I was incredibly surprised and honored, then, to receive an email from NSTA, announcing that I had been one of 25 teachers selected for this award. WOW! I can’t begin to share with you my excitement — it only grew after I began browsing the sessions to be held at the conference as well.

Being selected for this award has not only filled me with excitement to travel to Boston and to attend these amazing conference sessions and (yay!) FIELD TRIPS, but it has given renewed life to my drive to continually improve — to gain new experiences, to make connections, and to become a leader in my field.

I have definitely had my ups and downs with education — when I left Charlotte Mecklenburg Schools last year, I thought I would give up on it entirely.  I felt like a failure of a teacher, and I wasn’t sure what to do with the career I had spent the last seven years working toward. Teaching at OLCS this year has entirely turned that around, though.  I work with an amazing team of teachers, with awesome students, and with administrators that are there for me.  I have the freedom and support to meet curriculum standards creatively and to incorporate the authentic learning experiences so important at the middle level.  My students have video-conferenced with professors from Penn State Behrend, collected water quality data from Cascade Creek, and conducted an energy audit of our school.  They are engaged in independent research projects, investigating original questions and sharing their results through journal-like reports.    Some of my students will even share their research at Allegheny College’s Creek Connections Symposium in April.  I am lucky to work at a school like OLCS, and the culture that our teachers, students, and administrators have created has been a huge factor in my success.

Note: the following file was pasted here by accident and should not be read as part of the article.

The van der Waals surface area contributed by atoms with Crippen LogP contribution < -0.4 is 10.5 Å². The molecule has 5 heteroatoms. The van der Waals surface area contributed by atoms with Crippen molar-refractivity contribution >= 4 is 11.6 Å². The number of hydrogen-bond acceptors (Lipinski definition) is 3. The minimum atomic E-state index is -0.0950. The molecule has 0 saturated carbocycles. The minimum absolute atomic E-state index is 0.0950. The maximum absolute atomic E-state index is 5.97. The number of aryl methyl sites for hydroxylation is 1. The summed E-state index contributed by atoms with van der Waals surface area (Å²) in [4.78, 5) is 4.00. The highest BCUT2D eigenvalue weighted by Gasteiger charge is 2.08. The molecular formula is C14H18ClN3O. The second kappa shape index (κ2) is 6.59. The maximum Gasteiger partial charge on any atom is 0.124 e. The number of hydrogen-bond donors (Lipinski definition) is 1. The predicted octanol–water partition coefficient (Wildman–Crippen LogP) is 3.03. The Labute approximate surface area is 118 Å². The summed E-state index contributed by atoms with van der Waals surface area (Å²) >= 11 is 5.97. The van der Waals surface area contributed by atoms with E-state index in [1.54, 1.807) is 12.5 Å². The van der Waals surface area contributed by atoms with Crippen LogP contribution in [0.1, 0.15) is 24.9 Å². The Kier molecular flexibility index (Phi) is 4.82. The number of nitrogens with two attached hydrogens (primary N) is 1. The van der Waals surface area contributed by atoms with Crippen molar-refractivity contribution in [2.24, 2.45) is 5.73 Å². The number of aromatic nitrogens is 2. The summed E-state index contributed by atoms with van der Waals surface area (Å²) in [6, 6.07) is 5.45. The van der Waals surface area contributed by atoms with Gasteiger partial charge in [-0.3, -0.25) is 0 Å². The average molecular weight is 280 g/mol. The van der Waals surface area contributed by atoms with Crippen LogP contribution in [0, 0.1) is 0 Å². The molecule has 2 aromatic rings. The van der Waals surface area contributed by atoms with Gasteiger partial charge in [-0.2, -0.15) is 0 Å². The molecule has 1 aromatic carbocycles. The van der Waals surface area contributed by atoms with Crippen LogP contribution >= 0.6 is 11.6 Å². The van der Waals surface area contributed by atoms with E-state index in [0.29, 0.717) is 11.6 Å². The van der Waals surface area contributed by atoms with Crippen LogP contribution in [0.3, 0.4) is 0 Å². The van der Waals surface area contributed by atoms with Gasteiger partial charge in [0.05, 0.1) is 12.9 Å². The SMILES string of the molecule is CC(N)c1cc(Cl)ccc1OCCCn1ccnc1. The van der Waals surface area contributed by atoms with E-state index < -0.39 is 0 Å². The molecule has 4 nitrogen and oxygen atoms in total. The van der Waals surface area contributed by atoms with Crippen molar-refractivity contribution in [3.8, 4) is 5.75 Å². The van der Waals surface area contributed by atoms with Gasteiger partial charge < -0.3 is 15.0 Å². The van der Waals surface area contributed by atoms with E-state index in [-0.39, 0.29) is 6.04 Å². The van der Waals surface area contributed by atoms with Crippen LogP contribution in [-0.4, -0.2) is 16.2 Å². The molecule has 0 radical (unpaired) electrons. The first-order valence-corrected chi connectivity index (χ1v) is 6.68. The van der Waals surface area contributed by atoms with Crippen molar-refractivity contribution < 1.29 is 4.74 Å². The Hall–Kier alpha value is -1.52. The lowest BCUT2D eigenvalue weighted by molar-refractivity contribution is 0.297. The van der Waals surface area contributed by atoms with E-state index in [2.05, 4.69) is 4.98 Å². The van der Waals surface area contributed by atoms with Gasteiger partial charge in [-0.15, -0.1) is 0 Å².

I look forward to what’s to come, and I can’t wait to share it all with you!

 

Regrets: But I Can’t Go Back, and I Don’t Want To

I’ve never bothered much with regret.  Perhaps it’s a pride thing (after all, to say you regret something means you’re admitting you did something wrong…), but I think regret is a waste of time.  You can’t change it anyway, so why bother regretting it?